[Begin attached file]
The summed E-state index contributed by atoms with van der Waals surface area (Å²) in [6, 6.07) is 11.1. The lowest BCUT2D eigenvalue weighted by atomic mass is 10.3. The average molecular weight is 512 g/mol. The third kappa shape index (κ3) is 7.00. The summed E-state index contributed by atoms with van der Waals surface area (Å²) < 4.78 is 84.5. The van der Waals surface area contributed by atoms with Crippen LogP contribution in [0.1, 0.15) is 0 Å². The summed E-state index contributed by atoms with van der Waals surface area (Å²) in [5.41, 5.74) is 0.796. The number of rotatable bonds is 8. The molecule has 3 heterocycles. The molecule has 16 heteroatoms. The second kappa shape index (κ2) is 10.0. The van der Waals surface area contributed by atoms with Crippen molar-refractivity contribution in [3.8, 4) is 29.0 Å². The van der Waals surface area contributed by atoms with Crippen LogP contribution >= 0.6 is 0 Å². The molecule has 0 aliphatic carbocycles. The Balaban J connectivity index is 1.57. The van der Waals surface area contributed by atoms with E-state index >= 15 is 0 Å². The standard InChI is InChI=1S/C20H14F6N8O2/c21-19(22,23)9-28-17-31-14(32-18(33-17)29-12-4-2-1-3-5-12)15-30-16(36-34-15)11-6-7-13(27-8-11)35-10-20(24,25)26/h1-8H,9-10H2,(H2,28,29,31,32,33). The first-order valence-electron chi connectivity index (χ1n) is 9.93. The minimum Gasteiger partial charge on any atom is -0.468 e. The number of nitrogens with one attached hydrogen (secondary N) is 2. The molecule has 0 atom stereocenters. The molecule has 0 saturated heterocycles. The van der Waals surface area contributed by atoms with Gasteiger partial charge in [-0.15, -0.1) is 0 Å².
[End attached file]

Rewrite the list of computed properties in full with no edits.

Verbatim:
The summed E-state index contributed by atoms with van der Waals surface area (Å²) in [6, 6.07) is 11.1. The lowest BCUT2D eigenvalue weighted by atomic mass is 10.3. The average molecular weight is 512 g/mol. The third kappa shape index (κ3) is 7.00. The summed E-state index contributed by atoms with van der Waals surface area (Å²) < 4.78 is 84.5. The van der Waals surface area contributed by atoms with Crippen LogP contribution in [0.1, 0.15) is 0 Å². The summed E-state index contributed by atoms with van der Waals surface area (Å²) in [5.41, 5.74) is 0.796. The number of rotatable bonds is 8. The molecule has 3 heterocycles. The molecule has 16 heteroatoms. The second kappa shape index (κ2) is 10.0. The van der Waals surface area contributed by atoms with Crippen molar-refractivity contribution in [3.8, 4) is 29.0 Å². The van der Waals surface area contributed by atoms with Crippen LogP contribution >= 0.6 is 0 Å². The molecule has 0 aliphatic carbocycles. The Balaban J connectivity index is 1.57. The van der Waals surface area contributed by atoms with E-state index >= 15 is 0 Å². The standard InChI is InChI=1S/C20H14F6N8O2/c21-19(22,23)9-28-17-31-14(32-18(33-17)29-12-4-2-1-3-5-12)15-30-16(36-34-15)11-6-7-13(27-8-11)35-10-20(24,25)26/h1-8H,9-10H2,(H2,28,29,31,32,33). The first-order valence-electron chi connectivity index (χ1n) is 9.93. The minimum Gasteiger partial charge on any atom is -0.468 e. The number of nitrogens with one attached hydrogen (secondary N) is 2. The molecule has 0 atom stereocenters. The molecule has 0 saturated heterocycles. The van der Waals surface area contributed by atoms with Gasteiger partial charge in [-0.15, -0.1) is 0 Å².